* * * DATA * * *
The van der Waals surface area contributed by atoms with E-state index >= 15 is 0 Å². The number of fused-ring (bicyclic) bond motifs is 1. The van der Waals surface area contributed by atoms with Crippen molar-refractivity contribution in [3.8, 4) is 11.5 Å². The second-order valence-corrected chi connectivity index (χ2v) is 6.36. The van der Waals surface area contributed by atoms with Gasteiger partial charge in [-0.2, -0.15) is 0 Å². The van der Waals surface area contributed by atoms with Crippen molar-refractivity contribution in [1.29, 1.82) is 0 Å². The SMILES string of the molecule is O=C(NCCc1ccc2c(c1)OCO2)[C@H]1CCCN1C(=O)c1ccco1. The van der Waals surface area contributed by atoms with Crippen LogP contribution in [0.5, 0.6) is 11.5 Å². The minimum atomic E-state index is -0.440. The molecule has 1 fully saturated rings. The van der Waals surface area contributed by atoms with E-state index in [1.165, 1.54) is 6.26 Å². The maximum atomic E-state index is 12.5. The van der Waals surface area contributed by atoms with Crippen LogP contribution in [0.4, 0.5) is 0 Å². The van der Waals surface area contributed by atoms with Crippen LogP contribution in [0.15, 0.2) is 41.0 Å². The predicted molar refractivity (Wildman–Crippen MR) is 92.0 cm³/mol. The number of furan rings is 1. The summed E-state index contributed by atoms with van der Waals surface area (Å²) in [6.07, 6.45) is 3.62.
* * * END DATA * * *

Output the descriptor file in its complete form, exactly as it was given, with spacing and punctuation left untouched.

The van der Waals surface area contributed by atoms with E-state index >= 15 is 0 Å². The number of fused-ring (bicyclic) bond motifs is 1. The van der Waals surface area contributed by atoms with Crippen molar-refractivity contribution in [3.8, 4) is 11.5 Å². The second-order valence-corrected chi connectivity index (χ2v) is 6.36. The van der Waals surface area contributed by atoms with Gasteiger partial charge in [-0.2, -0.15) is 0 Å². The van der Waals surface area contributed by atoms with Crippen molar-refractivity contribution in [1.29, 1.82) is 0 Å². The SMILES string of the molecule is O=C(NCCc1ccc2c(c1)OCO2)[C@H]1CCCN1C(=O)c1ccco1. The van der Waals surface area contributed by atoms with Crippen LogP contribution in [0.5, 0.6) is 11.5 Å². The minimum atomic E-state index is -0.440. The molecule has 1 fully saturated rings. The van der Waals surface area contributed by atoms with E-state index in [1.165, 1.54) is 6.26 Å². The maximum atomic E-state index is 12.5. The van der Waals surface area contributed by atoms with Crippen LogP contribution in [0.4, 0.5) is 0 Å². The van der Waals surface area contributed by atoms with Crippen LogP contribution in [0.15, 0.2) is 41.0 Å². The predicted molar refractivity (Wildman–Crippen MR) is 92.0 cm³/mol. The number of furan rings is 1. The summed E-state index contributed by atoms with van der Waals surface area (Å²) in [6.07, 6.45) is 3.62.